16 You Be the Judge HE disgruntled manufacturers and agents of the "other kind" of Cream Separators THE disgruntled manufacturers and agents of the "other kind" of Cream Separators (all others being of the old bucket-bowl type) try to make the dairy public believe "He, vi^A that the TUBULAR is not what we claim it to be. It is not necessary for us to say \J/^7\ anything further than : '' You be your own judge. '' Turn the crank of any make of the '' other ]\ J^—A kind." then turn the crank of a TUBULAR. You won't need anybody else to tell you which a? rt^lp^g the two runs easiest. The TUBULAR will tell you that itself Then pour the tin trimmings j^v /^^^i^R^^V out of the bowl of any make of the "other kind" on to a table. Unscrew the TUBULAR %^^^^^^/^ilA^m towl and take out the one little piece from inside of it, and set that alongside of the other T^MfFlßf / Ililiii outfit. You won't need anyone to tell you which of the two is the easiest to cleanse. The 11 IfEwl/l raHis TUBULAR wi...

Publication Title: Ranch, The
Source: Chronicling America [US Library of Congress]
Country/State of Publication: Washington, United States
Page 1 [Newspaper Page] — The ranch. — 15 August 1904

. _>-.■• __.._._. .... ._•.;■" .. ••'.•'\-±V.- . VOL. XXL NO. 16. CONDITION OF THE GOLDEN GRAIN HARVEST The reports that have been pouring in from the wheat fields of central and eastern Washington cannot fail to impress one with the fine crop generally and the good yields that are being realized. With scarcely an exception, the statement is made that the crop turns out better than ex pected, both in yield and quality of the grain. Below are given a num ber of reports that have reached the office of The Ranch from the grain sections. A perusal of these will give the reader a good idea as to the crop situation. Colfax advices state that threshing is in full blast in many sections of Whitman county, and in all cases re ported the yield has been up to or above the expectations. The grain is of fine quality and will command top prices. At present buyers are offer ing 55c for club and 60c for bluestem wheat of the new crop, but no sales are reported. Buyers say that an advance of seve...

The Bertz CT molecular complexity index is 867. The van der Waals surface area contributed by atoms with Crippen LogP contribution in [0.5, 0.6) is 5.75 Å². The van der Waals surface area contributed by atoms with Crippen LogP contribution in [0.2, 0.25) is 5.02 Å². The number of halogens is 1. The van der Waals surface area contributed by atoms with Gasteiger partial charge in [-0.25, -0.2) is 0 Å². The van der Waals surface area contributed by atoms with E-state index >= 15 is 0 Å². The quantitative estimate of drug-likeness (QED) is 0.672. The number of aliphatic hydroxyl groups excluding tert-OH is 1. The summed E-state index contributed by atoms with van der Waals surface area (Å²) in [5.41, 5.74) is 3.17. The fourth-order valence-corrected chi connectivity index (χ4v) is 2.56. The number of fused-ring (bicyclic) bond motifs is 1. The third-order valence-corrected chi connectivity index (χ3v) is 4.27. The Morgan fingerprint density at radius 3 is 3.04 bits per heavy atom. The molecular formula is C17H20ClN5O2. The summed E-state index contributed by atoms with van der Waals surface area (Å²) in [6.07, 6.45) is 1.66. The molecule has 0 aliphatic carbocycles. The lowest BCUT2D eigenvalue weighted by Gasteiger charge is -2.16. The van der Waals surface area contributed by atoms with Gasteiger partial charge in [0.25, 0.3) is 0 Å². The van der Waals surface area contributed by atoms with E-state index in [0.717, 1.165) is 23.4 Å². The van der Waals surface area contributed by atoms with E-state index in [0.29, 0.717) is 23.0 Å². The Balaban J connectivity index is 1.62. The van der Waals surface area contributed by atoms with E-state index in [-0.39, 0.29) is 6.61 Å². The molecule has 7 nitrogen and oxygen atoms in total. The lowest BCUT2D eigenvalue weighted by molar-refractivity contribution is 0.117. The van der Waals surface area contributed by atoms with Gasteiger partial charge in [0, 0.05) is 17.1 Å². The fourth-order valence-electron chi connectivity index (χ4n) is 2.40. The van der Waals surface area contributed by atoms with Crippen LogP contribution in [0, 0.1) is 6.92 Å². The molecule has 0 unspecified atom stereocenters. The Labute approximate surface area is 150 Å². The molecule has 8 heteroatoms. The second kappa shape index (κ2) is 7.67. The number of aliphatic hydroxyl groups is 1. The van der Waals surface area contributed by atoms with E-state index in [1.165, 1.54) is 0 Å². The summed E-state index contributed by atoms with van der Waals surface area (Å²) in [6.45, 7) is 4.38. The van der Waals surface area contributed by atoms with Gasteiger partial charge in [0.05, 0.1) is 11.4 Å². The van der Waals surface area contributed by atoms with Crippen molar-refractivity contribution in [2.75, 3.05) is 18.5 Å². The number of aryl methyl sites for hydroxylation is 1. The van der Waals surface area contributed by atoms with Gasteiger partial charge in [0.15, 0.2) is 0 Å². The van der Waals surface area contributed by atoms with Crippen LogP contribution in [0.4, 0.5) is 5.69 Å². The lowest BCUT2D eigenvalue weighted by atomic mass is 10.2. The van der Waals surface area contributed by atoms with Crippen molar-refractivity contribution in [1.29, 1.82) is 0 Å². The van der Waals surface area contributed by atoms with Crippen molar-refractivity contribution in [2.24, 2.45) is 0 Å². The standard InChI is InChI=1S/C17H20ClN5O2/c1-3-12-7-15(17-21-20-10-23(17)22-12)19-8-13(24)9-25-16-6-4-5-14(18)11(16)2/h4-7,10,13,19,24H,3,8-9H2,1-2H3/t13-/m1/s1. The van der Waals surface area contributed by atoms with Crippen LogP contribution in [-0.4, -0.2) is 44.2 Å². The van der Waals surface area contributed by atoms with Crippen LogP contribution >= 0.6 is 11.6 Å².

Publication Title: Ranch, The
Source: Chronicling America [US Library of Congress]
Country/State of Publication: Washington, United States
Page 2 [Newspaper Page] — The ranch. — 15 August 1904

2 60 cents for club and 65 for bluestem. Buyers are offering 80 cents per hun dred for good brewing barley, but have been able to secure but two or three carloads. Farmers have formed a pool, asking 90 cents. Dealers decline to pay this, saying that the outlook does not justify buying grain at that price. Dayton is also becoming a corn pro ducing country. Corn grown upon summer fallowed land yields from 20 to 40 bushels per acre. One farmeT last year produced 16,000 bushels and this year will grow much more. No corn "is shipped out, but is fed by the growers to hogs and the fodder to cattle. Harvest is well under way in Asotin county. The acreage is the greatest in the history of the county and the yield is something enormous. Most of the harvesting is being done with combined harvesters, therefore there is no shortage of men. The wheat yield of the entire county will average between 45 and 50 bushels per aero at an estimate. Barley will yield an average of about 75 bushels to the a...

Publication Title: Ranch, The
Source: Chronicling America [US Library of Congress]
Country/State of Publication: Washington, United States
Page 3 [Newspaper Page] — The ranch. — 15 August 1904